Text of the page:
Home|Journals|Articles by Year|Audio Abstracts

Original Research

RMJ. 2008; 33(2): 201-204

Hepatic dysfunction is frequent in varicella Infection

Ali Hassan Abro, Ahmed MS Abdou, Abdulla M Ustadi, Hina Syeda Hussaini, Nadeem Younis Javeed, Ahmed Alhaj Saleh, Dujana A Hamed.


Objective: To determine frequency and severity of hepatic dysfunction in adult chickenpox patients admitted in our hospital.
Material and Methods: This was a hospital based descriptive study conducted from January 2005 to December 2007 at the Infectious Diseases Unit, Rashid hospital Dubai, UAE. The demographics, clinical information, radiological and biochemical changes observed in each patient were entered in a proforma. Full blood count, liver function tests, blood sugar, urea and electrolytes were done for all the patients, whereas, patients with clinical and/or biochemical evidence of hepatic dysfunction were subjected to viral hepatitis serology, coagulation profile, blood culture and ultrasound abdomen. Management was done as per standard guidelines for the management of chickenpox and its complications.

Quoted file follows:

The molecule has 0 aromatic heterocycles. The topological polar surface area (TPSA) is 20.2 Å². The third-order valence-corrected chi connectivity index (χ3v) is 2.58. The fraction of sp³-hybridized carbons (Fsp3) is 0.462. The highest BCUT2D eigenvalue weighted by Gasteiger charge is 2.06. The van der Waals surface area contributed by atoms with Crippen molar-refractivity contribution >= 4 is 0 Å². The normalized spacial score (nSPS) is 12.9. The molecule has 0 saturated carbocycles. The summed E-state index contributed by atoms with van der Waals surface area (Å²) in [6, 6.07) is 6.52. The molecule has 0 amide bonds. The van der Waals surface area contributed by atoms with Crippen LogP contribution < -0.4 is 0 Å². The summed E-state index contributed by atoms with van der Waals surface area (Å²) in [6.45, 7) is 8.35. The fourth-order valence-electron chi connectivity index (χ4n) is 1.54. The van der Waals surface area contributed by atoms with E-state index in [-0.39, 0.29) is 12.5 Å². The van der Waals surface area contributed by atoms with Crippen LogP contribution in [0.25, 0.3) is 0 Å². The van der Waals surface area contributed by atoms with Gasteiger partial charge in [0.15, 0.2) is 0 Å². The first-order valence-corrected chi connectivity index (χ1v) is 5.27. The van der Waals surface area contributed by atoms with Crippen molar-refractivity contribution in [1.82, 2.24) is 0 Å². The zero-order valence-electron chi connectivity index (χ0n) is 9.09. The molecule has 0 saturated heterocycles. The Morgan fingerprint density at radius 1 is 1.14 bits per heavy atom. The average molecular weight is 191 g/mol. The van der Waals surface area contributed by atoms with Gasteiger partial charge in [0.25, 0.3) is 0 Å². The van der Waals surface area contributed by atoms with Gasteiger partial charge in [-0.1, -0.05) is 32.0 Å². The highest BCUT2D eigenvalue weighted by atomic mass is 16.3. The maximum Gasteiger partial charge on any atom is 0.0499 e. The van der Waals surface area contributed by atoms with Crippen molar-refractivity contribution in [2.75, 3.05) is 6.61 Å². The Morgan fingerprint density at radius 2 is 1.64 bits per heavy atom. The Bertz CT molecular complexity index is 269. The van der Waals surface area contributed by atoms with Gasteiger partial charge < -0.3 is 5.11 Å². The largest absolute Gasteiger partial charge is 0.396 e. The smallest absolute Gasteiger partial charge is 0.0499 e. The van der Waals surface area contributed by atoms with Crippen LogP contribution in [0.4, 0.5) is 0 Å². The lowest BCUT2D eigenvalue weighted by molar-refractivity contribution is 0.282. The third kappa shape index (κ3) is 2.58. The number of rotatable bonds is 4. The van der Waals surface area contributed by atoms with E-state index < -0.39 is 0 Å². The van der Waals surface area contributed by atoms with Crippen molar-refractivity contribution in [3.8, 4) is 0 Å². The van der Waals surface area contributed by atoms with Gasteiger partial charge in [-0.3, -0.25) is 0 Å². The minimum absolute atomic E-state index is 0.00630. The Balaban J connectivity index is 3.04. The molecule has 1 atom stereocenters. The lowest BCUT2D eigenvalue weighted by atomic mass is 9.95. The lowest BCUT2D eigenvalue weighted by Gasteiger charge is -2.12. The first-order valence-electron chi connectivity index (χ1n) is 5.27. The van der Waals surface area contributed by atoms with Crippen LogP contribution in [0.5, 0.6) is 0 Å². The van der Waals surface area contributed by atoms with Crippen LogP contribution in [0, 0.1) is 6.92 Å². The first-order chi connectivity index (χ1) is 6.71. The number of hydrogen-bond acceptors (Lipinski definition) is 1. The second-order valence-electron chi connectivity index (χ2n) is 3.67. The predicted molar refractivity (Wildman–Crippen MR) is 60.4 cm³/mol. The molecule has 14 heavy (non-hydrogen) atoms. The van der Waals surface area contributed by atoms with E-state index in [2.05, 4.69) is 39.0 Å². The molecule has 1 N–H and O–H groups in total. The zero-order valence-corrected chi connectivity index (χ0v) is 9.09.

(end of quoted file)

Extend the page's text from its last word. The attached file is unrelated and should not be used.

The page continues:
Results: A total of 105 patients were entered into the study. Serum alanine transaminases (ALT) levels were above the reference range in 50.9%. Among the 52 patients with raised serum ALT levels, 16 (30.7%) had levels >3 times, 4 (7.6%) had >5 times and 5 (9.6%) had >10 times of normal levels. Serum bilirubin was increased above the normal value in 20% and was greater than 3-folds in 4.9%. High frequency of thrombocytopenia (p

Key words: Hepatic dysfunction, varicella, adults, ALF

Full-text options

Share this Article

Online Article Submission
• ejmanager.com

ejPort - eJManager.com
Review(er)s Central
About BiblioMed
License Information
Terms & Conditions
Privacy Policy
Contact Us

The articles in Bibliomed are open access articles licensed under Creative Commons Attribution 4.0 International License (CC BY), which permits use, sharing, adaptation, distribution and reproduction in any medium or format, as long as you give appropriate credit to the original author(s) and the source, provide a link to the Creative Commons licence, and indicate if changes were made. To view a copy of this licence, visit http://creativecommons.org/licenses/by/4.0/.